When it comes to saving pecans from the pecan nut casebearer, time is of the essence, according to a Texas AgriLife Extension Service expert.
“In Texas, May can be a make-or-break month for pecan (nut) production,” said Dr. Chris Sansone, AgriLife Extension entomologist at San Angelo. “It’s also the month pecan nut casebearers hit the crop, leaving only a very short window when control measures are effective.”
The pecan nut casebearer is one of the worst scourges affecting pecans, Sansone said. The adult stage, a moth about 1/3 inch long, flies at night and hides by day. They lay up to 150 eggs on the tips of developing nutlets. The eggs hatch and the larvae tunnel into the nutlets shortly after pollination, often destroying all the nuts in the cluster.
Sansone said the best control method is a springtime insecticide application, but the timing is all important.
“Fortunately, AgriLife Research and Extension entomologists have developed two helpful tools to assist producers and homeowners with the decision,” he said.
“May 17 is the decision window set for Tom Green County. But understand, May 17 is not the actual date to spray, unless eggs are present and some hatching has occurred. The date is the predicted date for the first significant egg lay in the county. Consider spraying when two or more eggs are found while inspecting 10 nut clusters per tree or 310 total clusters if it’s a sizeable orchard. The eggs are barely visible to the naked eye and are greenish-white when first laid. Ideally, one should spray when the hatch has started and is increasing.”
Temperature fluctuations have a strong bearing on the moths’ activity, according to Sansone. He recommends the trees be scouted for eggs and the decision to spray not be made solely on the prediction models.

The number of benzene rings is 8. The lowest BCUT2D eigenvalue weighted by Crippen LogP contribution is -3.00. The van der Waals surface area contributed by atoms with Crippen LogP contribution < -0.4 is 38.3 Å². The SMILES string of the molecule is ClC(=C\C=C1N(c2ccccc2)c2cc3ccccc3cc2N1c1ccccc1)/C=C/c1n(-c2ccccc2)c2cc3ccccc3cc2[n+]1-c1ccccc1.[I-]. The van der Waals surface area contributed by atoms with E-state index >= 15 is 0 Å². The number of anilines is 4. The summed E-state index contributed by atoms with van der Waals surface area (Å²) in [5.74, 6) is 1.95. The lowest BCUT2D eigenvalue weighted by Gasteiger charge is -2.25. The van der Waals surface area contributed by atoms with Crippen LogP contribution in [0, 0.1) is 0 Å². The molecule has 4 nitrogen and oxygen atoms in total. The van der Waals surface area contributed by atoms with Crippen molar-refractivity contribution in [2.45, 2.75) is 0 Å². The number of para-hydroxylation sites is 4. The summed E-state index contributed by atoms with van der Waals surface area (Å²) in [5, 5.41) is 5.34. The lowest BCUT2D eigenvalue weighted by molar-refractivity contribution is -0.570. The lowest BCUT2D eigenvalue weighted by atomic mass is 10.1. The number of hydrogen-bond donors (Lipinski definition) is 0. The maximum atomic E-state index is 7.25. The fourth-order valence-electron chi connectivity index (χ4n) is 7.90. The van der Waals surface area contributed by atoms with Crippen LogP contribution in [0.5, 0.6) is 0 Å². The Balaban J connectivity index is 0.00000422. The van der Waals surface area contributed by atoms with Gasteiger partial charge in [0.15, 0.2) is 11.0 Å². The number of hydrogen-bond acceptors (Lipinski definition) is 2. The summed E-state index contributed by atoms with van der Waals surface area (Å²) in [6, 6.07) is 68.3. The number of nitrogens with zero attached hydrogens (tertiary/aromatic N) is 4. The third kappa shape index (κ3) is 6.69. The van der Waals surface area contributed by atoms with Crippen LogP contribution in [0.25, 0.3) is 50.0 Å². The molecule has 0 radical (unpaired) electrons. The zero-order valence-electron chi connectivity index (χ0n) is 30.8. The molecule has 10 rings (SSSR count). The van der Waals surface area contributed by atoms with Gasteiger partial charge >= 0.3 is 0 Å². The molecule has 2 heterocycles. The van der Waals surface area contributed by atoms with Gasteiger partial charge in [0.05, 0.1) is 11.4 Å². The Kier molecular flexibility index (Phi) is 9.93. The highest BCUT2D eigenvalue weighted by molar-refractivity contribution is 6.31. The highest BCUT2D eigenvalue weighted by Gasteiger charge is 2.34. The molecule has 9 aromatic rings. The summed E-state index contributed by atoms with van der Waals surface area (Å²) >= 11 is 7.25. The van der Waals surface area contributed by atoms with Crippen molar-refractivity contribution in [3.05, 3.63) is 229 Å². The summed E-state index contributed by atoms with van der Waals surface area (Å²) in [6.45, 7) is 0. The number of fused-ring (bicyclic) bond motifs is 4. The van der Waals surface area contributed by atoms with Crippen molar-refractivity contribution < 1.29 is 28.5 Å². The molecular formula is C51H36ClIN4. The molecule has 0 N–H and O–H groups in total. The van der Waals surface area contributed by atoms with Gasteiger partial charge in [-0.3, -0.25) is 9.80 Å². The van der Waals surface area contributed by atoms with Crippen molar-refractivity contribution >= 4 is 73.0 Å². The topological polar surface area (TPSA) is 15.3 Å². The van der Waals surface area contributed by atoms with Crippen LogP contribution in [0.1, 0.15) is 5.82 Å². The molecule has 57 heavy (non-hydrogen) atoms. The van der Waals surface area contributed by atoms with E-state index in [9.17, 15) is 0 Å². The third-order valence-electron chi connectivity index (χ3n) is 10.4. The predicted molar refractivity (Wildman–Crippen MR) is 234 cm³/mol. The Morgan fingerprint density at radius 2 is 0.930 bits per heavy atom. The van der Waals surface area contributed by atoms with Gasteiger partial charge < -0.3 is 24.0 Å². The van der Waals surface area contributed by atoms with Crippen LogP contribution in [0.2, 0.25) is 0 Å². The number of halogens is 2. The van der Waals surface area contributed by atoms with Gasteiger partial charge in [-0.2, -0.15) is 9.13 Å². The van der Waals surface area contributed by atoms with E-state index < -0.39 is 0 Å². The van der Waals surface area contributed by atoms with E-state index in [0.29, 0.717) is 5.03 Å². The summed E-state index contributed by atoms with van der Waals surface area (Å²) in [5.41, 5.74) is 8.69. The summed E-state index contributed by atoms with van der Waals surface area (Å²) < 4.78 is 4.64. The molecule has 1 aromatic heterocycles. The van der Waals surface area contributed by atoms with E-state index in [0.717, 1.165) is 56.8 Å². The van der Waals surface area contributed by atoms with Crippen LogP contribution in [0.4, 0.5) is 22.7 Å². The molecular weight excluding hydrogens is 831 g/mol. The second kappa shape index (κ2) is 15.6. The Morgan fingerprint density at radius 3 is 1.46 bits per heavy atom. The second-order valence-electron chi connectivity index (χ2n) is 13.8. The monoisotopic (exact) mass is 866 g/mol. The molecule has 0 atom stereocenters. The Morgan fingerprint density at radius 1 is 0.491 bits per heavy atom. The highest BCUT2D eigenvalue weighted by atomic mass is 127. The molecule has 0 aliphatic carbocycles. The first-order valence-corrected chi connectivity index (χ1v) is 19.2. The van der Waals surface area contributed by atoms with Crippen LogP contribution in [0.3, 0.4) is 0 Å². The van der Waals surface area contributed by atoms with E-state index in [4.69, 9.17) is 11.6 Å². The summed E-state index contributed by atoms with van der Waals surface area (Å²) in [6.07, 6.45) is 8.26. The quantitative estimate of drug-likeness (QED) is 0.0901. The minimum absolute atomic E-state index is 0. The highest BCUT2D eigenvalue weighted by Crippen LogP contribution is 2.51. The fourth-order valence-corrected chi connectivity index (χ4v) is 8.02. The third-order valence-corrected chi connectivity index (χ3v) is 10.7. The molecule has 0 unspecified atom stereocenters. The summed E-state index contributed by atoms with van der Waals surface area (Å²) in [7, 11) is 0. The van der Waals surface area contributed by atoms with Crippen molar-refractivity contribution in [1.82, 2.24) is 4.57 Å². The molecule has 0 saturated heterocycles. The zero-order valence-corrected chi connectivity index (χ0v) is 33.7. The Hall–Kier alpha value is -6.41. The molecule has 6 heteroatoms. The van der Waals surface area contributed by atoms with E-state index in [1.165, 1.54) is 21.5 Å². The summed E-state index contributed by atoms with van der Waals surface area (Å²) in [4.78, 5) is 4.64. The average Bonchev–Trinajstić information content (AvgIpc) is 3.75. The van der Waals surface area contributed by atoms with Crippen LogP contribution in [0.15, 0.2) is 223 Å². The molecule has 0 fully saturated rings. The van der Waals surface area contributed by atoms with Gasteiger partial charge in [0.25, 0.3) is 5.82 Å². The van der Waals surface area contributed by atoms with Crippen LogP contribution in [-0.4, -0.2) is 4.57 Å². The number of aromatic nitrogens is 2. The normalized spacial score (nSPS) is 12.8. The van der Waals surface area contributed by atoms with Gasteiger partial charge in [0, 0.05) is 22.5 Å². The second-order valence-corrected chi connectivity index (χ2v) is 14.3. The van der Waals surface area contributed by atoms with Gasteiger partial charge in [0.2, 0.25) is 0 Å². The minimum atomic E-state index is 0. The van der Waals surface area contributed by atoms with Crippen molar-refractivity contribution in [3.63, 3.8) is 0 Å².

Sansone said some producers anticipating a “branch-breaking” crop may opt not to spray at all, but instead will let the casebearers thin the nut-load to preserve the health of the tree and the quality of the remaining nuts.
Confirm® and Intrepid® are two insecticides commercial producers can use, Sansone said. Homeowners are limited to products containing spinosad, Bacillus thuringiensis (commonly called Bt), carbaryl or malathion.
Sansone warned users to read and follow label directions and make sure the products are specifically labeled for use on pecans.
More information on the pecan nut casebearer can be found in AgriLife Extension publication E-173, available at http://agrilifebookstore.org.
Other publications on pecan insects accessible through the site include “Managing Insect and Mite Pests of Commercial Pecans in Texas” (E-215) and the “Homeowners’s Guide to Pests of Peaches, Plums and Pecans” (E-145).